“ Sept. the H, our style. Being now at sir William Bowyer's in the country, I cannot write at large, because I find myself somewbat indisposed with a cold, and am thick of hearing, rather worse than I was in town. I am glad to find, by your letter of July 26th, your style, that you are both in health; but wonder you should think me so negligent as to forget to give you an account of the ship in which your parcel is to conie. I have written to you two or three letters concerning it, which I have sent by safe hands, as I told you, and doubt not but you have them before this can arrive to you. Being out of town, I have forgotten the ship's name, which your mother will inquire, and put it into her letter, which is joined with mine. . But the master's name I remember: he is called Mr. Ralph Thorp; the ship is bound to Leghorn, consigned to Mr. Peter and Mr. Thomas Ball, merchants. I am of your opinion, that by Tonson's means almost all our letters have miscarried for this last year. But, however, he has missed of his design in the dedication, though he had prepared the book for it; for in every figure of Æneas he has caused him to be drawn like king William, with a hooked nose. After my return to town, I intend to alter a play of sir Robert Howard's, written long since, and lately put by him into my hands ; 'tis called the Conquest of China by the Tartars. It will cost me six weeks' study, with the probable benefit of a hundred pounds. In the mean time, I am writing a song for St. Cecilia's Feast, who, you know, is the patroness of musick. This is troublesome, and no way beneficial ; but I could not deny the stewards of the feast, who came in a body to me to desire that kindness, one of them being Mr. Bridgman, whose parents are your mother's friends. I hope to send you thirty guineas between Michaelmas and Christmas, of which I will give you an account when I come to town. I remember the counsel you give me in your letter; but dissembling, though lawful in some cases, is not my talent; yet, for your sake, I will struggle with the plain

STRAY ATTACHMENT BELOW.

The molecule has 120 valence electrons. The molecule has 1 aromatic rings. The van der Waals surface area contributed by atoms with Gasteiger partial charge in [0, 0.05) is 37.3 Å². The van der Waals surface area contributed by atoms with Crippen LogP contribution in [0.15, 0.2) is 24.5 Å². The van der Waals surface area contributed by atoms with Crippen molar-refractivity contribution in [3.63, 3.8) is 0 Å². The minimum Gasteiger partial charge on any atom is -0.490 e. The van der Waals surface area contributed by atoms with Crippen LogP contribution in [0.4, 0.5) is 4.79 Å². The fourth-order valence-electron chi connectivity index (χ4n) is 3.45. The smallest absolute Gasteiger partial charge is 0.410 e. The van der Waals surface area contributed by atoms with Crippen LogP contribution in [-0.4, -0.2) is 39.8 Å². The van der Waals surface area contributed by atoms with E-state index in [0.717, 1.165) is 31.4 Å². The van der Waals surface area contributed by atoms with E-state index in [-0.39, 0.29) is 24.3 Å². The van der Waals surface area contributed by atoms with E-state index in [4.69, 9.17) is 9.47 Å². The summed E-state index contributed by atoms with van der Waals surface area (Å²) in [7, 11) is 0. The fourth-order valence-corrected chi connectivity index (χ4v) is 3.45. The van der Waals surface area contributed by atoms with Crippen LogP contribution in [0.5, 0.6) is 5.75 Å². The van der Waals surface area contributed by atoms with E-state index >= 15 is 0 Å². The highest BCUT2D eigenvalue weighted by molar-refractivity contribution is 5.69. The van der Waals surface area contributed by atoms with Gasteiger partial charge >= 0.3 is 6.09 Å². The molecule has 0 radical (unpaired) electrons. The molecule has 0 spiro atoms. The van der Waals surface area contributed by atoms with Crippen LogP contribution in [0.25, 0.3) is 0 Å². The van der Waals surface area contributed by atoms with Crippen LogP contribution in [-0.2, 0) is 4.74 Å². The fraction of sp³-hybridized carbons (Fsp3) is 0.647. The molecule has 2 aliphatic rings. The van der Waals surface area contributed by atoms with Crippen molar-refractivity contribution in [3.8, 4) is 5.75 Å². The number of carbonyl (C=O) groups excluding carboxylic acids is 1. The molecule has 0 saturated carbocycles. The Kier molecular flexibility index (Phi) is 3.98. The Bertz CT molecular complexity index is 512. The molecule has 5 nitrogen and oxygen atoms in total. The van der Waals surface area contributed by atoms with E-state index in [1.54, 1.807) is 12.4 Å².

openness of my nature, and keep in my just resentments against that degenerate order. In the mean time I flatter not myself with any manner of hopes, but do my duty, and suffer for God's sake; being assured, beforehand, never to be rewarded, though the times should alter. Towards the latter end of this month, September, Charles will begin to recover his perfect health, according to his nativity, which, casting it myself, I am sure is true, and all things hitherto have happened accordingly to the very time that I predicted them: I hope, at the same time, to recover more health, according to my age. Remember me to poor Harry, whose prayers I earnestly desire. My Virgil succeeds in the world beyond its desert or my expectation. You know the profits might have been more; but neither my conscience nor my honour - would suffer me to take them: but I never can repent of my constancy, since I am thoroughly persuaded of the justice of the cause for which I suffer. It has pleased God to raise up many friends to me amongst my enemies, though they who ought to have been my friends are negligent of me. called to dinner, and cannot go on with this letter, which I desire you to excuse; and am